All in all, this is a pretty darn impressive group of series.
In some ways, the shows that don’t make a Top 10 list may be as good a measure of a year as the ones that do. Certainly, they’re a better measure for depth in terms of quality series. There are some very fine shows on this list, and I think it reveals 2012 to have been the deepest anime year since 2008.
When you consider the sheer volume of anime I watch these days – around 100 series this year – making the Top 20 is in itself a pretty good accomplishment. But even so, it’s only a year as strong as this one (Spring in itself was loaded) that shows like the top two on this list would be on this list at all.
11. Natsume Yuujunchou Shi. It’s still hard for me to believe this series isn’t on the Top 10 list, but I couldn’t put it there at the expense of any of the ones that did make it. I loved the start and end of the season as much as any Natsume Yuujinchou (which remains among my favorite series ever) and the ending is phenomenal, but there were several episodes in the middle that were by NY standards fairly ordinary. In another year, for sure a Top 10 show.
12. Sakamichi no Apollon. See above – astonishing that it didn’t make the list, but in the end, it simply had too many stumbles in the second half. Watanabe Shinichiro did an amazing job trying to fit this huge story into one cour – in lesser hands it would have been a disaster – and delivered some of the finest individual moments in recent anime. Amazing soundtrack as well. But the narrative structure falls apart in the final third, and it just misses out as a result.
13. Fate/Zero. Truth be told if I’d ranked the first cour, it would have made last year’s 10 Best list. F/Z – like Urobuchi Gen’s prior series, Madoka Magica (which did make the 2011 list, and the first cour of F/Z was better) is proof that a show can be superb and still be overrated. The second cour made some questionable choices in terms of narrative (the two-episode flashback, placed where it was, really ground the momentum to a halt) and the ending didn’t work for me. Again – an excellent show with some individually sublime moments and stellar production from ufotable, but enough flaws to just miss the cut.
14. Natsuyuki Rendezvous. Likely to be remembered as one of NoitminA’s swan songs, a terrific josei romance that never would have been made without NoitaminA. Difficult, stubbornly refusing to pander to the audience, a romance about people making the best of what life (and beyond) offers them. For my money the finest work of Fukuyama Jun’s career.
15. Another. After the first 10 episodes, I would have guessed Another might have made the Top 10. Fabulously atmospheric, chilling and scary – though with very little true horror in the first few eps, which brilliantly set up the midgame. But the ending really lost me big-time – it was a disaster, to be honest, and brings down the overall score substantially.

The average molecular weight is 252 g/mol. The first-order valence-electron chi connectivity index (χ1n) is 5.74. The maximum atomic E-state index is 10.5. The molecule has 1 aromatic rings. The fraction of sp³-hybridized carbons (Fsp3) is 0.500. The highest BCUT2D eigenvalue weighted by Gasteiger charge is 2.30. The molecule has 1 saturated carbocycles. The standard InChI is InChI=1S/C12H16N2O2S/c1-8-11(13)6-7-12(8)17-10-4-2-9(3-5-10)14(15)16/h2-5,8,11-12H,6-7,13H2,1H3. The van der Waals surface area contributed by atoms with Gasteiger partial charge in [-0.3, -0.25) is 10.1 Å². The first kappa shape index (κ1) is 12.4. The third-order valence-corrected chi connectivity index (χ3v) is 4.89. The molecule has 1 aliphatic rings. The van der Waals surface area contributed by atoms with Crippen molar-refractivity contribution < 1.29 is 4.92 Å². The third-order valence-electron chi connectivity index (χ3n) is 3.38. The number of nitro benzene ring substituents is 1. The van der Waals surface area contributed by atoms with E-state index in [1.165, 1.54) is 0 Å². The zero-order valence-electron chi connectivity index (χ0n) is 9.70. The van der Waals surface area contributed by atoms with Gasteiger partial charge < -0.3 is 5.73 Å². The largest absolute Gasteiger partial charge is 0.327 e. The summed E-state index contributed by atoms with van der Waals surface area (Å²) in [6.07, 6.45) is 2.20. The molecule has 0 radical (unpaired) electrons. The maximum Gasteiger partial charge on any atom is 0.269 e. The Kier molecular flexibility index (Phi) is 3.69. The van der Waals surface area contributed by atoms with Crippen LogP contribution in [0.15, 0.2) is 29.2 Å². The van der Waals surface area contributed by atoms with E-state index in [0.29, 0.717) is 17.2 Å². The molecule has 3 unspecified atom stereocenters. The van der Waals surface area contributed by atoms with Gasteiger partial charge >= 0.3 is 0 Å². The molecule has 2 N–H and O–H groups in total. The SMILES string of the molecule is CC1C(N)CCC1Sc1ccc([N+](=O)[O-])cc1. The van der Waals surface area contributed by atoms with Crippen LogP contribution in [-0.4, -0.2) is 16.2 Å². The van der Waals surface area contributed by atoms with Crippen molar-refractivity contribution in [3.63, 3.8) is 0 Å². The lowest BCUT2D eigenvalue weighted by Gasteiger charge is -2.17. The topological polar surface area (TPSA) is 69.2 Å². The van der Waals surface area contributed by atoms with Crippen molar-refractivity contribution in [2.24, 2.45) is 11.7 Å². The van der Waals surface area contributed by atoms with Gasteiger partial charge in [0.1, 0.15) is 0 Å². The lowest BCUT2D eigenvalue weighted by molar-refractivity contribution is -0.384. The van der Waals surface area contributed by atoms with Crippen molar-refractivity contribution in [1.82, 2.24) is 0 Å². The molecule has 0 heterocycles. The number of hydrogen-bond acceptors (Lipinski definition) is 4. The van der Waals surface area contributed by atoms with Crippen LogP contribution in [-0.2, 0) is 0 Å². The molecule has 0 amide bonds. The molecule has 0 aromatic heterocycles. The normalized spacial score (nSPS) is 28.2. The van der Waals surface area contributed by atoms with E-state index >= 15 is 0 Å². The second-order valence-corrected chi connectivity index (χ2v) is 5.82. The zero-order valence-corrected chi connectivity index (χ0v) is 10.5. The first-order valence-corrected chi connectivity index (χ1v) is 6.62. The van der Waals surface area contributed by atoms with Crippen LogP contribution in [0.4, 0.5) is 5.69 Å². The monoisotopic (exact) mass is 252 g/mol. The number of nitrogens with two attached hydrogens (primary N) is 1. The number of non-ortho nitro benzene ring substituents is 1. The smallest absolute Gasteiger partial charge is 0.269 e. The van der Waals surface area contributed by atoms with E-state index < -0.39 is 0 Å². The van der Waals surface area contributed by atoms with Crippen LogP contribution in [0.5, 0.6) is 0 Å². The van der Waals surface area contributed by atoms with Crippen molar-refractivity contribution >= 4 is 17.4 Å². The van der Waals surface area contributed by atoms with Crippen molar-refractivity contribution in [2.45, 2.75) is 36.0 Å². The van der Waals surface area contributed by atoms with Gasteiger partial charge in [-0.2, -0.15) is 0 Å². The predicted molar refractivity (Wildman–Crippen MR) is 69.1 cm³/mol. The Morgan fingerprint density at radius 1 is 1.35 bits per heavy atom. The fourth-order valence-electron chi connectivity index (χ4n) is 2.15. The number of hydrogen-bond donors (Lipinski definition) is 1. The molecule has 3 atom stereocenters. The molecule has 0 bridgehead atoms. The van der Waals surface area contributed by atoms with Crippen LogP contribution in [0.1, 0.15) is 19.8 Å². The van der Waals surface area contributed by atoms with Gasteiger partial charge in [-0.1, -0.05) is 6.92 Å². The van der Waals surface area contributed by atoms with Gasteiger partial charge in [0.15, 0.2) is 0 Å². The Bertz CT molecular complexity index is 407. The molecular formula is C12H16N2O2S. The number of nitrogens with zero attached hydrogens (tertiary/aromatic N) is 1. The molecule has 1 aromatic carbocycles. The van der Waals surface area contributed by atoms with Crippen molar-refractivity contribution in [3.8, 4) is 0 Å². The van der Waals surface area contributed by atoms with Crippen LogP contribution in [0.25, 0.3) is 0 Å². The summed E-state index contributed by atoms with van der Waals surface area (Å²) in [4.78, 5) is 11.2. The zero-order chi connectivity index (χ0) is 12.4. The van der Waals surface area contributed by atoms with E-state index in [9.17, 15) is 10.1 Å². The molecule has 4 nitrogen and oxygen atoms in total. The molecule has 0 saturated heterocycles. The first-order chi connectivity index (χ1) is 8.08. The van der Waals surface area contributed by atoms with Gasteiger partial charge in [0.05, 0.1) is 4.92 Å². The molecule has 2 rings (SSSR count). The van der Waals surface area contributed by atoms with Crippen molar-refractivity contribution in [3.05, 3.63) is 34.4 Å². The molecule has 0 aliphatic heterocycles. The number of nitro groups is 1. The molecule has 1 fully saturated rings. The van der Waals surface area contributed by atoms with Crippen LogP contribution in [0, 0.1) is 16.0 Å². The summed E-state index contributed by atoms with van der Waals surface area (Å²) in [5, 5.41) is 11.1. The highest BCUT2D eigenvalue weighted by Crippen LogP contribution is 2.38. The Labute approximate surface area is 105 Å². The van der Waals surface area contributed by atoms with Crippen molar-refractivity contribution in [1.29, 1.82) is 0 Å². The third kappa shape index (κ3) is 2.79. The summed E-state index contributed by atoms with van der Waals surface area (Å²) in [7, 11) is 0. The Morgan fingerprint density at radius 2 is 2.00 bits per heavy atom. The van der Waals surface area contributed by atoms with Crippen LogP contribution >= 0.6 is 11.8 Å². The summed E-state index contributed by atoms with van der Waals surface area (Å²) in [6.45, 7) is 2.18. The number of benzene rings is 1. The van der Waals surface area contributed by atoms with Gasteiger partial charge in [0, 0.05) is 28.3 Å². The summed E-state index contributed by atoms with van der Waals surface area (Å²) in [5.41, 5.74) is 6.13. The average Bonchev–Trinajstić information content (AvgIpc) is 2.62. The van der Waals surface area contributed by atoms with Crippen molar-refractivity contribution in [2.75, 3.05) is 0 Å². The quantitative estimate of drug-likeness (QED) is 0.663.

16. Danshi Koukousei no Nichijou. Another series that was Top 10 material, but struggled in the second half. The first few eps are some of the funniest anime I’ve ever seen, and it’s fantastic to see a series make fun of the gender stereotypes that have become the norm in anime in the last few years. It almost seems as if a lot of the best material was used up out of the gate, because most of the episodes from about 5-11 simply aren’t nearly as funny as the first four, though the series recovered somewhat at the end.
17. Mirai Nikki. A very solid and faithful adaptation from Asread of one of the best trashy thriller manga of recent years. Mirai Nikki is smarter and more profound than it lets on, but mostly it’s shocking, absurd fun – and the anime mostly captured that. There were times when the low-rent nature of the production showed and the mostly unknown cast isn’t uniformly good, but MN is a series that takes well to that sort of approach.
18. Inu x Boku SS. A series that I didn’t even watch for the first few episodes, then puzzled over just what I was watching. A very strange yet quite charming series, with no regard for traditional narrative and an intriguing combination of otaku and fujoshi elements in a very cute and smart package. By the end I was pretty much hooked.
19. Sankarea. For my money this may be the best-looking TV anime DEEN has ever produced. It’s not perfect and the ending is completely unsatisfying, but director Hatakeyama Mamoru did some wonderful things here – taking the best of the SHAFT style and losing the annoying aspects. It was overshadowed in a tremendous Spring season, but Sankarea was a very, very good series that doesn’t neatly conform to genre stereotypes.
20. Koi to Senkyou to Chocolate. Sort of the opposite of Natsume Shi – superb in the middle, not so much at the start and finish. I really enjoyed the political aspects of Koichoco, and for the most part it was a very dignified and thoughtful take on the romance VN genre. After a somewhat formulaic start it came on quickly and was really superb for a stretch, but once again the ending was a real trip-wire.